To exploit the potential of rock glaciers as indicators of past climate condition it is first necessary to date them.
The combined application of both relative and absolute dating techniques is a promising approach. In this study, we
present Schmidt-hammer rebound value measurements and weathering rind thicknesses on four active and one relict rock
glacier in the Albula area of the eastern Swiss Alps. Associated landforms such as the moraines in front of rock glaciers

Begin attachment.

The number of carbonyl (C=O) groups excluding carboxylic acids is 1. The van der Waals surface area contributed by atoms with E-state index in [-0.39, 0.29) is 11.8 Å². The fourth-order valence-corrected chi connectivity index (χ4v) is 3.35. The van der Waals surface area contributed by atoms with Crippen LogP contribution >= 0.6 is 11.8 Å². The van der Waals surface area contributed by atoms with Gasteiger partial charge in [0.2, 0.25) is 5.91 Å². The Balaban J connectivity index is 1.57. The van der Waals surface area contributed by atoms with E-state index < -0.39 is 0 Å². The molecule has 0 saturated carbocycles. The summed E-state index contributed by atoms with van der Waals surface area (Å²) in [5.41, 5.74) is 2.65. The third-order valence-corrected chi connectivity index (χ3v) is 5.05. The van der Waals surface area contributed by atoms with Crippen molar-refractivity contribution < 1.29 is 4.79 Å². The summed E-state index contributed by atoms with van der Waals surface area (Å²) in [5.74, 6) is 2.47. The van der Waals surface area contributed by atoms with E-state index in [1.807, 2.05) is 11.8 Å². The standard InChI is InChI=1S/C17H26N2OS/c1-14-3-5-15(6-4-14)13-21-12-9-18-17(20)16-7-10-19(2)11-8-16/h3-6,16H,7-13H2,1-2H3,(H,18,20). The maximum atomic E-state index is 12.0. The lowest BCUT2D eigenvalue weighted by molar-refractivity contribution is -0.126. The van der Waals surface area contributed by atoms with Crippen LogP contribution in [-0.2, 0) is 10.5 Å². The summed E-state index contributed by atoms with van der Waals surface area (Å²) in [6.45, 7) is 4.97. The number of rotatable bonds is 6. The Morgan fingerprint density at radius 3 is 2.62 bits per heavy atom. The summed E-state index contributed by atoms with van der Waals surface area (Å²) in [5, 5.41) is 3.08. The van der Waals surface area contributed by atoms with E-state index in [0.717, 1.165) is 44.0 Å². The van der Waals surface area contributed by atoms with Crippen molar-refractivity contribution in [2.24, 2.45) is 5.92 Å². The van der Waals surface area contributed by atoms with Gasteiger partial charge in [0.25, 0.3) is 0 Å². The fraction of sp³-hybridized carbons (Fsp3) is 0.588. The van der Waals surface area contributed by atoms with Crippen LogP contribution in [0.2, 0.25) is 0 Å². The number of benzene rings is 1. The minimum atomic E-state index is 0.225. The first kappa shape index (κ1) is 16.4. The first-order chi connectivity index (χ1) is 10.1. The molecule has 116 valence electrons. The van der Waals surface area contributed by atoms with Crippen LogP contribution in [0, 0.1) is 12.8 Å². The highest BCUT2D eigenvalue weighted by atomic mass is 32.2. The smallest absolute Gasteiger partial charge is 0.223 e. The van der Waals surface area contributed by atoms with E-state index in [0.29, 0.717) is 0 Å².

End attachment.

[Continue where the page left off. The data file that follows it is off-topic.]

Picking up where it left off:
and glacially polished bedrock also were used to set up the temporal framework. This was done using soil chemical
analyses, radiocarbon dating of the stable fraction of soil organic matter and surface exposure dating of boulders.
Schmidt-hammer and weathering rind measurements showed, in most cases, well-pronounced trends with increasing
surface ages. These values are in line with measurements from other nearby rock glaciers with comparable lithologies.
Use of this information together with the numeric ages makes it possible to derive two main activity phases: one started
soon after the ice retreat following the Younger Dryas, the main activity occurred most likely in the early Holocene and
lasted approximately until the Holocene climate optimum. The second activity phase continues today and had an unclear
start between 10 to 6 cal ky BP.